In this Book

The New Life
Jewish Displaced Persons (DPs) survived in concentration and death camps, in hiding, and as exiles in the Soviet interior. After liberation in the land of their persecutors, some also attended university to fulfill dreams of becoming doctors, engineers, and professionals. In The New Life: Jewish Students of Postwar Germany, Jeremy Varon tells the improbable story of the nearly eight hundred young Jews, mostly from Poland and orphaned by the Holocaust, who studied in universities in the American Zone of Occupied Germany. Drawing on interviews he conducted with the Jewish alumni in the United States and Israel and the records of their Student Union, Varon reconstructs how the students built a sense of purpose and a positive vision of the future even as the wounds of the past persisted. Varon explores the keys to students’ renewal, including education itself, the bond they enjoyed with one another as a substitute family, and their efforts both to reconnect with old passions and to revive a near-vanquished European Jewish intelligentsia. The New Life also explores the relationship between Jews and Germans in occupied Germany. Varon shows how mutual suspicion and resentment dominated interactions between the groups and explores the subtle ways anti-Semitism expressed itself just after the war. Moments of empathy also emerge, in which Germans began to reckon with the Nazi past. Finally, The New Life documents conflicts among Jews as they struggled to chart a collective future, while nationalists, both from Palestine and among DPs, insisted that Zionism needed “pioneers, not scholars,” and tried to force the students to quit their studies. Rigorously researched and passionately written, The New Life speaks to scholars, students, and general readers with interest in the Holocaust, Jewish and German history, the study of trauma, and the experiences of refugees displaced by war and genocide. With liberation nearly seventy years in the past, it is also among the very last studies based on living contact with Holocaust survivors.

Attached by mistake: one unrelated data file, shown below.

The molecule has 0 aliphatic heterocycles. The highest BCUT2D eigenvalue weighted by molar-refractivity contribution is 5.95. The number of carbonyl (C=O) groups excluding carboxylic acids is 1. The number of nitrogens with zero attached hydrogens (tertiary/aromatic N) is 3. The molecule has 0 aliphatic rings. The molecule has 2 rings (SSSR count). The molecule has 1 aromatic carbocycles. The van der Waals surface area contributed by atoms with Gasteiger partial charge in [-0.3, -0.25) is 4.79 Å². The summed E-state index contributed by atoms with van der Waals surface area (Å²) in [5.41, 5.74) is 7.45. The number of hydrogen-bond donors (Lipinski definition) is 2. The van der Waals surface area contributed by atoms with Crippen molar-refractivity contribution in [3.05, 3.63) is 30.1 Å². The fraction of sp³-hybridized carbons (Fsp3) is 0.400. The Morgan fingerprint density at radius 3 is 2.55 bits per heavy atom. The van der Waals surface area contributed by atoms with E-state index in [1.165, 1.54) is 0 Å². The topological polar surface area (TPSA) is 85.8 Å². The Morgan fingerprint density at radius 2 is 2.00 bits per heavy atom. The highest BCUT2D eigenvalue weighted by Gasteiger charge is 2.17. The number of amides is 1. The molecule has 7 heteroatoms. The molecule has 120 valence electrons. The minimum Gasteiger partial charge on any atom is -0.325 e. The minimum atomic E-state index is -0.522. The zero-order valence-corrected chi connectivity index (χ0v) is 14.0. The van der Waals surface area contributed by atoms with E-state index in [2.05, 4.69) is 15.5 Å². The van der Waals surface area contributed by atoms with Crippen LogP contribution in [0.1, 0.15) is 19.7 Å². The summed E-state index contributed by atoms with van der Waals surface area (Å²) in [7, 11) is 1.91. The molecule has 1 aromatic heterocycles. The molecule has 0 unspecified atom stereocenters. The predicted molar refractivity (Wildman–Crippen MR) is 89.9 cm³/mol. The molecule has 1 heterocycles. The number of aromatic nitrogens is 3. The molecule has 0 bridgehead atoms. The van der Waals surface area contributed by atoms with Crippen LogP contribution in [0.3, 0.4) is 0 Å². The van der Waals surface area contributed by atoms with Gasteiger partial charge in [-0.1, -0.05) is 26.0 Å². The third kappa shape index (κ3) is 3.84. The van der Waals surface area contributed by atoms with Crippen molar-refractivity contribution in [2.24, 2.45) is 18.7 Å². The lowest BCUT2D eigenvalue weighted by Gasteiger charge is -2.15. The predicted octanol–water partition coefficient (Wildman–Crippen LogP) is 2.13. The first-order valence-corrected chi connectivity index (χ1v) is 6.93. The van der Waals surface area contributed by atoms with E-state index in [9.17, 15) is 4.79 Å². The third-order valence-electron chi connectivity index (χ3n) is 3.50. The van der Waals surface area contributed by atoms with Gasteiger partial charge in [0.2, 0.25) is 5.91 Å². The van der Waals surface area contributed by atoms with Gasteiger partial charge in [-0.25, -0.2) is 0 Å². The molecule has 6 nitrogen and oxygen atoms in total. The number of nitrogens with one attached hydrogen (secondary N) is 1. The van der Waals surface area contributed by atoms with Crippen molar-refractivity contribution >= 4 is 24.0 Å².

Table of Contents

  1. Cover
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  1. Title Page, Copyright Page, Dedication
  2. pp. i-vi
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  1. Contents
  2. pp. vii-viii
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  1. Acknowledgments
  2. pp. ix-xiv
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  1. Introduction
  2. pp. 1-18
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  1. 1. “I Knew One Thing—I Have to Study”: Early Education and Dreams of the Future
  2. pp. 19-46
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  1. 2. “You Survive Because You Survive”: Occupation, Exile, and the Holocaust
  2. pp. 47-76
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  1. 3. “We Create”: The Origins and Evolution of the Jewish Students’ Union
  2. pp. 77-130
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  1. 4. “The New Life”: Education and Renewal in Occupied Germany
  2. pp. 131-180
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  1. 5. “Surviving Survival”: Living with the Holocaust and among the Germans
  2. pp. 181-222
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  1. 6. “Pioneers, Not Scholars”: The Jewish Students and Zionism
  2. pp. 223-262
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  1. Conclusion
  2. pp. 263-282
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  1. Notes
  2. pp. 283-328
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  1. Bibliography
  2. pp. 329-338
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  1. Index
  2. pp. 339-358
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